So Helicopter Money Isn't A Free Lunch?

Includes: RINF
by: Ralph Musgrave

This is an interesting article. That's "interesting" in the Sir Humphrey Appleby sense of the word, i.e. something like "this may be a novel idea, prime minister, but I'm not overly impressed, to put it politely". The article is by Claudio Borrio of the Bank of International Settlements and two co-authors (one also from the BIS).

The basic argument is that helicoptering involves the central bank in printing and spending base money into the private sector, which, of course, causes the reserves of commercial banks to rise. And since central banks control interest rates by keeping commercial banks short of reserves, the ability to control interest rates is then lost - which, apparently, is a near disaster.

As the abstract puts it, helicoptering "... would require giving up on interest rate policy forever." Or - and making the same point - "The central bank can of course implement a permanent injection of non-interest bearing reserves and accept a zero interest rate forever..."

The alternative, or so the article claims, is for the central bank to impose "a non-interest bearing compulsory reserve requirement equivalent to the amount of the monetary expansion (so that excess reserves remain unchanged - scheme 1), but then this is equivalent to tax-financing - someone in the private sector must bear the cost."

Well certainly, helicoptering drives interest rates to zero (unless banks' reserve requirements are raised). But a permanent zero rate, while it is unconventional, is not a bad idea. Milton Friedman and Warren Mosler advocated the idea. And here is another work which advocates abandoning interest rate adjustments.

As for the "alternative" mentioned just above, i.e. higher reserve requirements, that is not the same as "tax financing" UNTIL the state decides to impose extra reserve requirements on commercial banks. Meanwhile, helicoptering is stimulatory. Let's run through this.

Under tax-financed public spending, the state grabs $X off the private sector and spends it back into the private sector, and perhaps also into sundry government spending departments: education, law enforcement, etc. As a result, what might be called "spenders" end up with no extra cash. Thus, there may be a slight stimulatory effect (e.g., because the rich, who tend to pay more tax, do not cut their monthly spending when taxes rise as much as the poor). But the stimulatory effect, if it exists, is limited.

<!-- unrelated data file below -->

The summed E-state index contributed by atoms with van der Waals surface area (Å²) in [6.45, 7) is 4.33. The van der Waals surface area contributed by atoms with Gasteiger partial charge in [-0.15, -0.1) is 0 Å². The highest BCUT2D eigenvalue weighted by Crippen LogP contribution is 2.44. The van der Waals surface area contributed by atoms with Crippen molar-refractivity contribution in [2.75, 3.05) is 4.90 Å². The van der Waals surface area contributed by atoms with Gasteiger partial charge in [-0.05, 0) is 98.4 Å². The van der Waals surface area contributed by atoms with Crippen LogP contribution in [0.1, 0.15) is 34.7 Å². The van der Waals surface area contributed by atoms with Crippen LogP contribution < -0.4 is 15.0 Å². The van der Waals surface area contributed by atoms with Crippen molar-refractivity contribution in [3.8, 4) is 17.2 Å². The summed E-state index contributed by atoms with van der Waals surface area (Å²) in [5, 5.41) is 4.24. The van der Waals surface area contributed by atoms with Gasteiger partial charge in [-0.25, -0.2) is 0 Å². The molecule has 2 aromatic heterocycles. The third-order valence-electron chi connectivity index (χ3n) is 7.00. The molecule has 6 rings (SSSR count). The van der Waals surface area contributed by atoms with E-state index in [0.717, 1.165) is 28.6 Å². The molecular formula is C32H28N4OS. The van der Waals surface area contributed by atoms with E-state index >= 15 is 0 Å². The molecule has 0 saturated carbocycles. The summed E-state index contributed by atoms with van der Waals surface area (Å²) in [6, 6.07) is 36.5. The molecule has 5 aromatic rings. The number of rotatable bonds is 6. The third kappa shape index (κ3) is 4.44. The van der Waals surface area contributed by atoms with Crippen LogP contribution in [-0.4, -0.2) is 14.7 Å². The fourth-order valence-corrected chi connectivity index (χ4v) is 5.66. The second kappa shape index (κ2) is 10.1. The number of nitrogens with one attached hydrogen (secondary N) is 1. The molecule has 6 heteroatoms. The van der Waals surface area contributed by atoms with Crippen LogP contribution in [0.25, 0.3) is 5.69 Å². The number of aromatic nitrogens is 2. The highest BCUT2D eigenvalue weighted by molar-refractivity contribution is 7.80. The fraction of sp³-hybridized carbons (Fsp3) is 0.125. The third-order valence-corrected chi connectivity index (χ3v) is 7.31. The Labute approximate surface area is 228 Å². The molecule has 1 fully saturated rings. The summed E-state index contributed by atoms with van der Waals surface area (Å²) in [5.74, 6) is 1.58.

The alternative, namely helicoptering, involves the state simply printing $X and spending it. In that case, spenders end up with $X more: a totally different kettle of fish. If you're a spender (e.g., a household, firm or state school) and you find you have loads of cash to spare, you're more likely to spend than if you DON'T HAVE cash to spare!

So, there is no question but that helicoptering is stimulatory.

Having done that, the state (i.e., the government and central bank) may decide to rein in some of the stimulus, and it can do that by raising banks' reserve requirements. But that doesn't mean helicoptering has not been effective in the mean time. Also, raising reserve requirements is perhaps equivalent to tax in the very broad sense that both raising reserve requirements and tax are deflationary. But what of it? Some stimulus is applied (via helicoptering), and then a year or two down the line, the government reins in that stimulus. That would be nowhere near the first time that's happened.

That is, helicoptering is a form of stimulus which, like all forms of stimulus, can be subsequently reined in.

No one argues that there is something wrong with an interest rate cut because it is subsequently reversed.

The BIS authors are right in a sense: helicoptering is not without problems. But then, interest rate adjustments have problems as well. Personally, I'm on the side of the above "Mosler" lot: i.e., I favor abandoning interest rate adjustments, except in emergencies, and relying on helicoptering.